Structured finance mania gripped the global debt capital markets earlier this decade. When the bubble burst and left a hole estimated at 3.5 trillion dollars, some observers saw a reprise of the U.S. savings and loan crisis; others, a Japan-style property market bubble; and still others a replay of the 1929 Crash, with greedy investors seduced by leveraged schemes wrapped in academic mumbo-jumbo.
In hindsight, the global financial crisis may come to be viewed as a referendum on market capitalism and the modern fiduciary conscience. Great quantities of capital were marshaled for ends that were ultimately enormously wasteful. If markets are our best mechanism for allocating resources, as modern financial theory leads us to believe, then how could they have failed so spectacularly? And can we ever trust them again?
The short explanation is that financial markets have become increasingly self-referential (or reflexive as George Soros calls it) and disconnected from fundamentals. Markets are organized not to price assets at their intrinsic value, but to streamline the management of financial capital for banks.
With the dissemination and use of consensus models on Wall Street, as well as in financial engineering and MBA programs, a single language of value has evolved that facilitates communication between trading desks at lightning speeds. In this language, price and its proxies (like ratings) are used to predict price. Unfortunately, the information that prices are presumed to contain is often lost in translation to digital shorthand. Put another way, capital market efficiency appears to come at the expense of the ability to respond to the complex needs of economies.
It is easy to blame markets for gazing at themselves approvingly in the mirror, but it is hard to build consensus on economic models that link up the entire supply chain of credit. Just ask the last economist to propose such a model, Karl Marx. Nevertheless, if we choose to live in a market economy from a belief that markets are good at allocating resources, it is reasonable to expect markets to allocate capital efficiently; and if they do not, to repair them or change our beliefs.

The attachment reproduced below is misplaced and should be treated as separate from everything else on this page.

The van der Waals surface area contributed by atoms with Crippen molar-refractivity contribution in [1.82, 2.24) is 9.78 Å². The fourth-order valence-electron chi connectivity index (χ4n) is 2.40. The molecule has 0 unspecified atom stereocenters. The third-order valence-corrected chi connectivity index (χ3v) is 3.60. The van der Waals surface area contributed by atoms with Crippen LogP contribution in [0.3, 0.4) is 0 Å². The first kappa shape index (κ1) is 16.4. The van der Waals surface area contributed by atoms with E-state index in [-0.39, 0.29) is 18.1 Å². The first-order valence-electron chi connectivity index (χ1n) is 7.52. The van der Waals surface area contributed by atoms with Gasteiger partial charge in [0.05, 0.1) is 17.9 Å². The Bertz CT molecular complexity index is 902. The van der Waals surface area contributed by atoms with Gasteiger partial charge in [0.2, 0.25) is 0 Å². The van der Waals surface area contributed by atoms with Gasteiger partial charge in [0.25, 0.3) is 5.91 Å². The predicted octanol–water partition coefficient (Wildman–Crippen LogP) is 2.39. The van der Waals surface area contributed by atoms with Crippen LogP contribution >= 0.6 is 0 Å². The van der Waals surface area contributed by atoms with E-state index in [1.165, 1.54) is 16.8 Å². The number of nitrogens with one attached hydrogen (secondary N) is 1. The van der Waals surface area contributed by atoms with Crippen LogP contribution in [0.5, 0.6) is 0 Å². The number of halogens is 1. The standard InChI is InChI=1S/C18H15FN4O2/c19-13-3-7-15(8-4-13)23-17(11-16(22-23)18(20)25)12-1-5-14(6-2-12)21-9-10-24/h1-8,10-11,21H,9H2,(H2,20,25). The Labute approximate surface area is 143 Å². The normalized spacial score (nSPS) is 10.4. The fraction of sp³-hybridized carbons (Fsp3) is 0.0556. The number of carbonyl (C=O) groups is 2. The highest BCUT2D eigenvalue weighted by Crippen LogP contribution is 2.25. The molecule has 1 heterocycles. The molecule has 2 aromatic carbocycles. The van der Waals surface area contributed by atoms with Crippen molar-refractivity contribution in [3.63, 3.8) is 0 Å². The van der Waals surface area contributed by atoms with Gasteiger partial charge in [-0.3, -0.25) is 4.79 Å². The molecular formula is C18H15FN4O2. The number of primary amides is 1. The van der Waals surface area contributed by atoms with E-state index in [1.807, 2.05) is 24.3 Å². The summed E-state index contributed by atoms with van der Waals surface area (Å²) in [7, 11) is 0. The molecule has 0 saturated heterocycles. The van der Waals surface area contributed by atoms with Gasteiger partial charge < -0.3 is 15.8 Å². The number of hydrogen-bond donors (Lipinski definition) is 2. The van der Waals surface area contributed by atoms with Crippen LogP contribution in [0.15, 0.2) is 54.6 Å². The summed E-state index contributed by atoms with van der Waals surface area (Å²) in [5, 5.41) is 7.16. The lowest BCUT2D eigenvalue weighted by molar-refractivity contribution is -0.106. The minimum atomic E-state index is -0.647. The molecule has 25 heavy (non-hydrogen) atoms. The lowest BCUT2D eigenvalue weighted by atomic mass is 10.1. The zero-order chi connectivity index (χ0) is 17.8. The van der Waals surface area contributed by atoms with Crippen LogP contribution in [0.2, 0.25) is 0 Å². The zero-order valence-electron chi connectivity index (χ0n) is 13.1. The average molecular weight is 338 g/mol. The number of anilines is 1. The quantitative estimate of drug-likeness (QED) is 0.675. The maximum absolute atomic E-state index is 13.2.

Paradoxically, the financing technique that nearly tanked the economy actually succeeds where the consensus models fail.
Proper implementations use fundamental data on the value of the borrower's goods and services, not security prices, as the main model input. When time-tested engineering methods are used to value receivable-backed securities, the results are much more precise than price-driven models. New enterprises and niche businesses disadvantaged by traditional corporate finance may be able to raise affordable capital via securitization if they have demonstrably good asset quality.
This is not just a theoretical point. Securitization was an important engine of growth in the U.S. capital markets from 1983 (the birth-year of the rated market) through 2003 (the last year before the floodgates on mortgage credit were opened). Security losses in those years were de minimus, except in a handful of fraud cases. The full paradox of securitization is thus revealed. Every positive claim made for it in this essay is validated by the early market experience and contradicted by the crisis. This is not because the theory is false, but because the theory ignores fraud risk.
Securitization is an arcane financial language. One cannot learn it simply by going to business school. It can only be acquired on the job, where the learning is hit and miss. (The best place for on-the-job training was in the rating agencies in the 1990s before they became overly commercial.) Given securitization's obscurity, it was not difficult for powerful financial institutions to bend or break the rules in broad daylight and escape detection. And they did so, sometimes with rating agency collaboration.
For large banks, securitization presents an opportunity but a franchise risk as well. Securitization puts liquid power in the hands of banks with deep structuring expertise. Meanwhile, its transparency and efficiency are a threat to the large banks and the financial status quo. Securitization, in the history of financial ideas, is a radical departure from the market-capitalist paradigm in which lenders extract economic rent from borrowers by hoarding capital and information—because it exposes the dirty little secret of lending. Namely, credit is self-fulfilling.
Treat a company like a AAA borrower; give it a AAA cost of funds; and you will make it a AAA borrower. Classify a borrower as high-risk; charge a high rate of interest; and though the company will use every means to pay you back, it may well default. Indeed, the rate of interest you charge may cause the default. Banks as we know them cannot hoard capital and pay large bonuses to themselves any other way.
Securitization is a different kind of capitalism—informational capitalism, where the cost of borrowing can be reduced by, effectively, substituting reliable information for additional risk premium. That is how securitization recycles capital into the economy more efficiently. Every company with a well-defined user group and good cash flow controls can repay a loan charging AAA (or double-A or even single-A) interest—with AAA certainty.
That's why the financial crisis is a referendum on market capitalism and the modern fiduciary conscience. It has demonstrated that if we are going to act responsibly and make sound economic decisions from inside the capitalist framework, we need new models—ones that can feed back more than what we already think. We need models that produce information to help us make complex economic decisions when we are not sure what to think.